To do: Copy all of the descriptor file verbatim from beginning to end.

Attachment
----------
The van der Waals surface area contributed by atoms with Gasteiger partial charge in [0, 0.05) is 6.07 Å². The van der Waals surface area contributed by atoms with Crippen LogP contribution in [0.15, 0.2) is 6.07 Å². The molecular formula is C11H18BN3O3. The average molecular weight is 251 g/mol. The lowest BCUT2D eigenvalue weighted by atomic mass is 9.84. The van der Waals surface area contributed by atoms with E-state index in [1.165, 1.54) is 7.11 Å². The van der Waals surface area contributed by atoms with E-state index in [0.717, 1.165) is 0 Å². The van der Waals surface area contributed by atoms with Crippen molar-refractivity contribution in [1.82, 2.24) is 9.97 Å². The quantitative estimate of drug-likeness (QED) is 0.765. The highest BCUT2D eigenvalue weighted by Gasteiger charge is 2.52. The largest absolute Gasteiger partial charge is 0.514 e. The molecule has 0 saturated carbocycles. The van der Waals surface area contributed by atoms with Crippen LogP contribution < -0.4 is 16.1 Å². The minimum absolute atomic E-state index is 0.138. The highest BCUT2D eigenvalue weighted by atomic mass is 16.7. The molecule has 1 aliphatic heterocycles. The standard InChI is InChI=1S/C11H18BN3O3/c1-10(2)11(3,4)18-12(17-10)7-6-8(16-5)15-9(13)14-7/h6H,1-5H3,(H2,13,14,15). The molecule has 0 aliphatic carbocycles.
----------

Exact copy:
The van der Waals surface area contributed by atoms with Gasteiger partial charge in [0, 0.05) is 6.07 Å². The van der Waals surface area contributed by atoms with Crippen LogP contribution in [0.15, 0.2) is 6.07 Å². The molecular formula is C11H18BN3O3. The average molecular weight is 251 g/mol. The lowest BCUT2D eigenvalue weighted by atomic mass is 9.84. The van der Waals surface area contributed by atoms with E-state index in [1.165, 1.54) is 7.11 Å². The van der Waals surface area contributed by atoms with E-state index in [0.717, 1.165) is 0 Å². The van der Waals surface area contributed by atoms with Crippen molar-refractivity contribution in [1.82, 2.24) is 9.97 Å². The quantitative estimate of drug-likeness (QED) is 0.765. The highest BCUT2D eigenvalue weighted by Gasteiger charge is 2.52. The largest absolute Gasteiger partial charge is 0.514 e. The molecule has 0 saturated carbocycles. The van der Waals surface area contributed by atoms with Crippen LogP contribution < -0.4 is 16.1 Å². The minimum absolute atomic E-state index is 0.138. The highest BCUT2D eigenvalue weighted by atomic mass is 16.7. The molecule has 1 aliphatic heterocycles. The standard InChI is InChI=1S/C11H18BN3O3/c1-10(2)11(3,4)18-12(17-10)7-6-8(16-5)15-9(13)14-7/h6H,1-5H3,(H2,13,14,15). The molecule has 0 aliphatic carbocycles.